“The bottom line with China at this point in time is that you can’t fully depend on the owners of these corporations to comply with your specifications,” Goodden says.

China is still an economy in transition from state control to free-market conditions. Vestiges of the older economic regime still affect the way businesses operate there.

William Barthold, chair of ASQ’s Customer-Supplier Division, recently returned from a sourcing study trip to China, where he sees differences according to type of ownership and management.

“We are finding that the government-owned companies may know about advanced product quality planning and other related concepts, but it seems they really don’t have a lot of skin in the game,” Barthold says. “We tend to see some lackadaisical attitude from those management staffs. They’re government owned; they’re going to get a paycheck regardless.” Companies that are partially government owned and partially private are a step up the ladder, and if it’s a privately held company, better still. “These privately-held companies are investing back into their future and you’ll see newer equipment and more processes and controls that might be typically seen elsewhere in the world,” states Barthold. Private companies with foreign management, such as the many that have been bought recently by Taiwanese owners who bring in their management and work styles, are described by Barthold as “an ideal combination right now in China.”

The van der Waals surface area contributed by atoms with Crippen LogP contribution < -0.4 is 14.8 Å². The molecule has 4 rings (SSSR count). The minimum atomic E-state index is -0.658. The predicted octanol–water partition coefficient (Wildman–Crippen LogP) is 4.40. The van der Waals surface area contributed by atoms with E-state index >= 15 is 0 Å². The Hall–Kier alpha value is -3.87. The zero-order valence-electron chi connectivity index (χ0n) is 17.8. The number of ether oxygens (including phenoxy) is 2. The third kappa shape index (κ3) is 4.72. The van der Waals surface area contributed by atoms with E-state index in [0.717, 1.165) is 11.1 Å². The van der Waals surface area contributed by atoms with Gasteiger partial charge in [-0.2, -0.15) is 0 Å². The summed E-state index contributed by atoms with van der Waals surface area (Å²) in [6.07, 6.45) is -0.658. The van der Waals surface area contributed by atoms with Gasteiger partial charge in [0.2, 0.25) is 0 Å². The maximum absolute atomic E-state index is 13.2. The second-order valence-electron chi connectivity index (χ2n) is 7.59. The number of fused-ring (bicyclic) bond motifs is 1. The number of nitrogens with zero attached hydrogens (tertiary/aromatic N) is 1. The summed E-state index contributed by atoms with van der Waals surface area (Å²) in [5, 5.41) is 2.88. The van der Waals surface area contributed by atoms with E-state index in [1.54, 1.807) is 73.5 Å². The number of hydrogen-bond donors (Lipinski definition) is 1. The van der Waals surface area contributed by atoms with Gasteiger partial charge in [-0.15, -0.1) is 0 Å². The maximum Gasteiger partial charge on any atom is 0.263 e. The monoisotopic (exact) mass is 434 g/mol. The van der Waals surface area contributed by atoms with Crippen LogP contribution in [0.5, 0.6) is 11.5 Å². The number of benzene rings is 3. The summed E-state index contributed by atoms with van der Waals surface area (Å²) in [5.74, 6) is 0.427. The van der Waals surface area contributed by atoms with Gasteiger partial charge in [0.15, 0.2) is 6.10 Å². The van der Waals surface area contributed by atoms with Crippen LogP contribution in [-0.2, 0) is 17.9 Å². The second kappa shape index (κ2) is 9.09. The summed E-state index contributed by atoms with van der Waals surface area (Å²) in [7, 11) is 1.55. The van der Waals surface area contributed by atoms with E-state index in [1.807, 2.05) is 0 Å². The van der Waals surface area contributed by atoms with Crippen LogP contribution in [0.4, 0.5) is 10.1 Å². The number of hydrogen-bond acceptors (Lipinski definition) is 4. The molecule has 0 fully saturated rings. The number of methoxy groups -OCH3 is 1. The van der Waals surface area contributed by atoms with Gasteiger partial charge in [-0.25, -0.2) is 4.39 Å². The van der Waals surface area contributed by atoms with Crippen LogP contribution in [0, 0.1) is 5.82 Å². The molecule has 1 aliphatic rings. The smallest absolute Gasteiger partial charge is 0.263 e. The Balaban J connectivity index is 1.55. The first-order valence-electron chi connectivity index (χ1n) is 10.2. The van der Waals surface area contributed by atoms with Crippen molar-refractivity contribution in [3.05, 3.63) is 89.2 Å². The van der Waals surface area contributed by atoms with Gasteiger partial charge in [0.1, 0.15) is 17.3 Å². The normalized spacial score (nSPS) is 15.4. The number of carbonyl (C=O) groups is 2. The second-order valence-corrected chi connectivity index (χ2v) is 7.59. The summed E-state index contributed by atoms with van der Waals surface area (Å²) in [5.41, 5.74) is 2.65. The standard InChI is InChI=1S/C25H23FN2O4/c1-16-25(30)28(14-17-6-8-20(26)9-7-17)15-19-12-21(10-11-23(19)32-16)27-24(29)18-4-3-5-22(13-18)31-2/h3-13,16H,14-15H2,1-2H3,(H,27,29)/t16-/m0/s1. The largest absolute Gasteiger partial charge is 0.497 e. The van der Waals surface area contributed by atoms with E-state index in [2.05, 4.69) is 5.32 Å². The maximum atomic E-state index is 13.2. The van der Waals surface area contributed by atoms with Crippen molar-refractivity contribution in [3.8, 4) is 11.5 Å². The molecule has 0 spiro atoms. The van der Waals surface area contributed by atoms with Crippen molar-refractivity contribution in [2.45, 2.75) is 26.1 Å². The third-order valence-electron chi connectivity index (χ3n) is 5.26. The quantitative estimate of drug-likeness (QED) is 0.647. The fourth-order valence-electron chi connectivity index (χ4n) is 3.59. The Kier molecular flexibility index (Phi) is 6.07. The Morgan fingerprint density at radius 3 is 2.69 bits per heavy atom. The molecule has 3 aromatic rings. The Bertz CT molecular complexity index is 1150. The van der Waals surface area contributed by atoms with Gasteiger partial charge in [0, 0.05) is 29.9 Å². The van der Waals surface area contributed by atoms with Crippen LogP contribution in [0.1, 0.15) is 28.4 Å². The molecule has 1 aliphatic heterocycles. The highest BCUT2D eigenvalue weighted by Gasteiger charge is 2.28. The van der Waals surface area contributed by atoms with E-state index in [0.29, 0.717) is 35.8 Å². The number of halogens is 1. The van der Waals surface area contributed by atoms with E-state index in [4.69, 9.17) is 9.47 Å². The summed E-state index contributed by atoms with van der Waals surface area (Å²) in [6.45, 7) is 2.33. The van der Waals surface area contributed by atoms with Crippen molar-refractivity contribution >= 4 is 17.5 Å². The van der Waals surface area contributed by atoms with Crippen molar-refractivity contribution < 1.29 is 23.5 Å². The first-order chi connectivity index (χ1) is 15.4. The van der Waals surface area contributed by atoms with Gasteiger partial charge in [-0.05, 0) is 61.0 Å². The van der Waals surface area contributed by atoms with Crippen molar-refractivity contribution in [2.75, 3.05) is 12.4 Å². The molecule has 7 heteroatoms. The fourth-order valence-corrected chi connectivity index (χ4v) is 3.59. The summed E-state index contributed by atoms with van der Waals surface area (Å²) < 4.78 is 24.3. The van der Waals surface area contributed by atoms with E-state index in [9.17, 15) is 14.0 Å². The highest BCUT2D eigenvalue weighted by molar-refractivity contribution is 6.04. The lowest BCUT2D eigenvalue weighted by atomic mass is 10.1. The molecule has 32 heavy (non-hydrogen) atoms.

Protecting Consumers